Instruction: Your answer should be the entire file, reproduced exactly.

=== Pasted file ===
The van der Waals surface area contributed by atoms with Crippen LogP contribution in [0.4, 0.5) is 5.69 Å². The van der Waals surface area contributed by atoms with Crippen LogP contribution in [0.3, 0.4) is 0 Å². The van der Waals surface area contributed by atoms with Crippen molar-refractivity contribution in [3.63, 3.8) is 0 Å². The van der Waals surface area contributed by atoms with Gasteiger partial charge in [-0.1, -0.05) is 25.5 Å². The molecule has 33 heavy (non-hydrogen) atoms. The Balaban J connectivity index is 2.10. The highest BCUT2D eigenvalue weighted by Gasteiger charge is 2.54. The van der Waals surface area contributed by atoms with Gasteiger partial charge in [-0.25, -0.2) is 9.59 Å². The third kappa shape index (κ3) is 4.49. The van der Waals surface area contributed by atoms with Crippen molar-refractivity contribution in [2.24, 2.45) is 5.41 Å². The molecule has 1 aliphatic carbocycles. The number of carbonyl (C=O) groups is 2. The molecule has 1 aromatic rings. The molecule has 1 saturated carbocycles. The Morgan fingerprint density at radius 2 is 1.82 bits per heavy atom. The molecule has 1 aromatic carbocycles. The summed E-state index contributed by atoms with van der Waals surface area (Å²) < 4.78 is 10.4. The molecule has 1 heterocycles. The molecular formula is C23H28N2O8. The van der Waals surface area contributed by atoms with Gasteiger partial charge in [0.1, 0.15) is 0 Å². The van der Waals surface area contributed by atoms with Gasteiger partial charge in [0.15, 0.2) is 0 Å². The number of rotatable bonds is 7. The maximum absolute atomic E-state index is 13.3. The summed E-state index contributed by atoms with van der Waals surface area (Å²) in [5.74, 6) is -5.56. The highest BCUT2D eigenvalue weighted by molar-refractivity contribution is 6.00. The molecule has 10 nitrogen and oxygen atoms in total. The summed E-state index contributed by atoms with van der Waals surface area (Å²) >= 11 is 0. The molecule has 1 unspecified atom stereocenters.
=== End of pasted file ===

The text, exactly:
The van der Waals surface area contributed by atoms with Crippen LogP contribution in [0.4, 0.5) is 5.69 Å². The van der Waals surface area contributed by atoms with Crippen LogP contribution in [0.3, 0.4) is 0 Å². The van der Waals surface area contributed by atoms with Crippen molar-refractivity contribution in [3.63, 3.8) is 0 Å². The van der Waals surface area contributed by atoms with Gasteiger partial charge in [-0.1, -0.05) is 25.5 Å². The molecule has 33 heavy (non-hydrogen) atoms. The Balaban J connectivity index is 2.10. The highest BCUT2D eigenvalue weighted by Gasteiger charge is 2.54. The van der Waals surface area contributed by atoms with Gasteiger partial charge in [-0.25, -0.2) is 9.59 Å². The third kappa shape index (κ3) is 4.49. The van der Waals surface area contributed by atoms with Crippen molar-refractivity contribution in [2.24, 2.45) is 5.41 Å². The molecule has 1 aliphatic carbocycles. The number of carbonyl (C=O) groups is 2. The molecule has 1 aromatic rings. The molecule has 1 saturated carbocycles. The Morgan fingerprint density at radius 2 is 1.82 bits per heavy atom. The molecule has 1 aromatic carbocycles. The summed E-state index contributed by atoms with van der Waals surface area (Å²) < 4.78 is 10.4. The molecule has 1 heterocycles. The molecular formula is C23H28N2O8. The van der Waals surface area contributed by atoms with Gasteiger partial charge in [0.1, 0.15) is 0 Å². The van der Waals surface area contributed by atoms with Gasteiger partial charge in [0.15, 0.2) is 0 Å². The number of rotatable bonds is 7. The maximum absolute atomic E-state index is 13.3. The summed E-state index contributed by atoms with van der Waals surface area (Å²) in [5.74, 6) is -5.56. The highest BCUT2D eigenvalue weighted by molar-refractivity contribution is 6.00. The molecule has 10 nitrogen and oxygen atoms in total. The summed E-state index contributed by atoms with van der Waals surface area (Å²) >= 11 is 0. The molecule has 1 unspecified atom stereocenters.